In this class you’ll learn about what color harmony is, how to expertly use the different targeting and adjustment tools in Photoshop, and then work through a series of projects that demonstrate how to employ powerful techniques to a wide range of photographic situations.
Hey everyone! I’m Cidgy Bossuet- a visual artist/ photographer from Boston, Ma. During my spare time I run an Etsy shop called ARTLÔR. My inner love for interior design, homeware/ decor and functional art has led me to create unique handmade pieces to elevate homes, spaces and belongings.
In celebration of Black History Month, I wanted to take the time to highlight an amazing growing community that I’m a part of. Some of you may have already heard about Black Women Photographers – a global community and online database of Black women and non-binary photographers, founded by Polly Irungu. Black Women Photographers aims to disrupt the notion that it is difficult to discover and commission Black creatives. Dedicated to providing a resource for the industry’s gatekeepers.
I specifically wanted to share that the Black Women Photographers community is currently having a print sale, which I’m also participating in. There are so many beautiful prints to choose from (50+).
I hope you find a print to add to your print collection, or if you haven’t already started, now is your chance with the BWP community :)
Cidgy Bossuet is a visual artist/ photographer currently based out of Boston, MA. She holds a BFA in photography from Massachusetts College of Arts & Design. Her work evolves from a journey of self-discovery and self-expression. In the process, she often draws her inspiration from life experiences, people, and observations/ the world around her. With her work, she experiments with different modes of photography and digital imaging.
Cidgy’s work has been shown at the Pérez Art Museum Miami, PULSE Contemporary Art Fair (Miami), The Roman Susan Gallery (Chicago), Anacostia Arts Center (Washington D.C.), Upstream Gallery (New York) and the YoungArts Gallery in Miami. Her work has also been published in The Washington Post Magazine, New York Post (Alexa Magazine), seen on Photo Vogue Italia’s “Best Of”, GirlGaze Project, Miami Rail, BostonVoyager Mag: Boston’s Most Inspiring Stories, The H Hub’s “36 of the Best Photographers in Boston” and Art Hive Magazine.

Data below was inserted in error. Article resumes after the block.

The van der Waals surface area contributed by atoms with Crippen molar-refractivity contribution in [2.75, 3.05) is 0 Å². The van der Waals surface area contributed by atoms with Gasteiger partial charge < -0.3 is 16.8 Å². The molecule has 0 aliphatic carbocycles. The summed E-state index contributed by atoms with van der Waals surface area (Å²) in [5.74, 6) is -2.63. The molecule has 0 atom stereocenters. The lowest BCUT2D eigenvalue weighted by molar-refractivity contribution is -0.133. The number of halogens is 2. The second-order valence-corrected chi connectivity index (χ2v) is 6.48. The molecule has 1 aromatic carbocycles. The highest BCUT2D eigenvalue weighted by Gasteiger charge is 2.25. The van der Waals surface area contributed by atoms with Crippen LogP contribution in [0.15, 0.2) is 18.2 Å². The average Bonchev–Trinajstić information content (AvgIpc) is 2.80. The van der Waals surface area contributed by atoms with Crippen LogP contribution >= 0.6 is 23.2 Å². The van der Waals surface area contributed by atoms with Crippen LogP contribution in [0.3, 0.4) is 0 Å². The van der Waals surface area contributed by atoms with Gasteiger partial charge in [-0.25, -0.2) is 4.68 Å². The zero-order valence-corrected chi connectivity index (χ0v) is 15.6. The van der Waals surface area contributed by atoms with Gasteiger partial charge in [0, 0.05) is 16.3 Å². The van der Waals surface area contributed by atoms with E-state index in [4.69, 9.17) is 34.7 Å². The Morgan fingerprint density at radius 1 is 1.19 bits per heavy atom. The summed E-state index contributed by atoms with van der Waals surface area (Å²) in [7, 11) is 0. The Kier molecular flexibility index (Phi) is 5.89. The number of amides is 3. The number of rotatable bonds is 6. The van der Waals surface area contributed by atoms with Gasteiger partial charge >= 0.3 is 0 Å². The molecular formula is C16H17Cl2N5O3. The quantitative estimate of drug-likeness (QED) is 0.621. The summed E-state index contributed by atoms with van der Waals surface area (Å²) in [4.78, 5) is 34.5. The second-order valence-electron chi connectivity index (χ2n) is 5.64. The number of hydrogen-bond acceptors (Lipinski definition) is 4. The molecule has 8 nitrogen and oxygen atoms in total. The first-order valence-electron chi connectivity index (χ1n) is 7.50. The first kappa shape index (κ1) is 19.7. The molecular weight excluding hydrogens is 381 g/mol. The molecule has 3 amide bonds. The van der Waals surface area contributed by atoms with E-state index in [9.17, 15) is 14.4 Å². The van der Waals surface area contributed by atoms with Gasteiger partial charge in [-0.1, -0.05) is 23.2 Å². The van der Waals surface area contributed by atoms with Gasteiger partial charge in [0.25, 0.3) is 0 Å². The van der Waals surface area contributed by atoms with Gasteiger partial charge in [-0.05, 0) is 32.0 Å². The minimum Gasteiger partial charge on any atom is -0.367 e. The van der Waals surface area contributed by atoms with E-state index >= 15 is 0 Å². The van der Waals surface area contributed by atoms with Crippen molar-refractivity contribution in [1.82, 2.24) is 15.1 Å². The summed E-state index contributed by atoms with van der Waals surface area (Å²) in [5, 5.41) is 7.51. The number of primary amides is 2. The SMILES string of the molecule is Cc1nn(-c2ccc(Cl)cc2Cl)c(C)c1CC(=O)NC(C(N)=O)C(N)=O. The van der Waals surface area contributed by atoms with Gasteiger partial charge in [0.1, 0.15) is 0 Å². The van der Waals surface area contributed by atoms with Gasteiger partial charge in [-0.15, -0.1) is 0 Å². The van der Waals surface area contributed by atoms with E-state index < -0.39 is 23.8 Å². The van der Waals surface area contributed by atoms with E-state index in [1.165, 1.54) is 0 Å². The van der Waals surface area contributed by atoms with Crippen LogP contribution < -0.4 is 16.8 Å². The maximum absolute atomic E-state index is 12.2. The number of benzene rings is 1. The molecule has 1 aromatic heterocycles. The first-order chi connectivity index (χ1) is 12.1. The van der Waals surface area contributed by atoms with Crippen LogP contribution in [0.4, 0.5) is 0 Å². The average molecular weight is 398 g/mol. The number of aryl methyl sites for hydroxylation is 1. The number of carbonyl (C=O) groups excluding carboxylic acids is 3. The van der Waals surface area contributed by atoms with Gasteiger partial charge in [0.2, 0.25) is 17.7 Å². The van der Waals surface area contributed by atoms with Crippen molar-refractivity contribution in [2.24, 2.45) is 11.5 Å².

The title is equal parts question and statement this week for #TravelTuesday and I, Dave Williams, am going to attempt to tackle the title and open some conversations around what inspires us as photographers.
As creative human beings. What is it that inspires that creativity? We can be inspired by many things at various times, perhaps before we’re anywhere near our shutter button. Social media is an almost endless source of inspiration and it often hits us subconsciously, bestowing inspiration upon us without us even realising it or perhaps hitting us in a way that the inspiration locks into our memory only to come back out when we need it later on. Image-centric social media, in particular, can be packed full of amazing ideas and inspiration, ranging from subject matter to locations, and the images we see are often accompanied by detailed instructions about how a particular image was created. In summary, social media is a killer source of inspiration.
When we’re freezing a moment in time, it’s important that we utilise any inspiration we have available to help us explore our limits or creativity. Perhaps we take it from the way the light falls on the subject at a particular time of day, or maybe it’s rooted in something technical, like a lens choice. Maybe the inspiration is more challenging and it’s, in fact, something that’s missing from our scene.
Our love of photography often shines through and encourages us to seek out inspiration—finding it when it’s well hidden. To truly love our photography it helps to be shooting the style or genre of photography that we really engage well with. Put it this way: – if someone really enjoys shooting food but is shooting real estate simply to pay the bills, their inspiration can be lacking. If food photography is our passion, we need to find a way to make that our primary style.
The reason we love our particular style of photography is another great source of inspiration. Perhaps it’s the bold colours, or the complexity of the subjects, or even the romance of the models. Whatever the source of the inspiration is, if we remember why and how it inspires, we know we can actively seek it out to rekindle that inspiration.